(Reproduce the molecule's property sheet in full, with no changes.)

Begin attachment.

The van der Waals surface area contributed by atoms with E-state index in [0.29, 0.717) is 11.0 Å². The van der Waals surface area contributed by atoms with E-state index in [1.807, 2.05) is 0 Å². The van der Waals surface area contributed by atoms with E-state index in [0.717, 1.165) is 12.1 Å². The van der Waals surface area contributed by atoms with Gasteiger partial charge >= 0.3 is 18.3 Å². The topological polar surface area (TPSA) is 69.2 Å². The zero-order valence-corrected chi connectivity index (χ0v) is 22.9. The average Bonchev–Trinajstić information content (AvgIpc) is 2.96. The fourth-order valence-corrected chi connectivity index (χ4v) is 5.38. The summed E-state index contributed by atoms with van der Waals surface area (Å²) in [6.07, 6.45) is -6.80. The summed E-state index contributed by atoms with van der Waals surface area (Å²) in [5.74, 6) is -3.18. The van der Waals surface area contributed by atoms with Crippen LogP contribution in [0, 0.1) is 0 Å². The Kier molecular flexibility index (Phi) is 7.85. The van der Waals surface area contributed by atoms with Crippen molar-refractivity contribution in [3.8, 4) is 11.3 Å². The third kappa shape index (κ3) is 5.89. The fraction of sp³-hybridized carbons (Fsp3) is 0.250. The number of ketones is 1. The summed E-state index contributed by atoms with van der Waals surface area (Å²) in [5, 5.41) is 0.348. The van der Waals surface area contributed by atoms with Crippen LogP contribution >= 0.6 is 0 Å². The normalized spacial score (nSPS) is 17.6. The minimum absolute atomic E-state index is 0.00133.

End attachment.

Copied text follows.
The van der Waals surface area contributed by atoms with E-state index in [0.29, 0.717) is 11.0 Å². The van der Waals surface area contributed by atoms with E-state index in [1.807, 2.05) is 0 Å². The van der Waals surface area contributed by atoms with E-state index in [0.717, 1.165) is 12.1 Å². The van der Waals surface area contributed by atoms with Gasteiger partial charge >= 0.3 is 18.3 Å². The topological polar surface area (TPSA) is 69.2 Å². The zero-order valence-corrected chi connectivity index (χ0v) is 22.9. The average Bonchev–Trinajstić information content (AvgIpc) is 2.96. The fourth-order valence-corrected chi connectivity index (χ4v) is 5.38. The summed E-state index contributed by atoms with van der Waals surface area (Å²) in [6.07, 6.45) is -6.80. The summed E-state index contributed by atoms with van der Waals surface area (Å²) in [5.74, 6) is -3.18. The van der Waals surface area contributed by atoms with Crippen LogP contribution in [0, 0.1) is 0 Å². The Kier molecular flexibility index (Phi) is 7.85. The van der Waals surface area contributed by atoms with Crippen molar-refractivity contribution in [3.8, 4) is 11.3 Å². The third kappa shape index (κ3) is 5.89. The fraction of sp³-hybridized carbons (Fsp3) is 0.250. The number of ketones is 1. The summed E-state index contributed by atoms with van der Waals surface area (Å²) in [5, 5.41) is 0.348. The van der Waals surface area contributed by atoms with Crippen LogP contribution >= 0.6 is 0 Å². The normalized spacial score (nSPS) is 17.6. The minimum absolute atomic E-state index is 0.00133.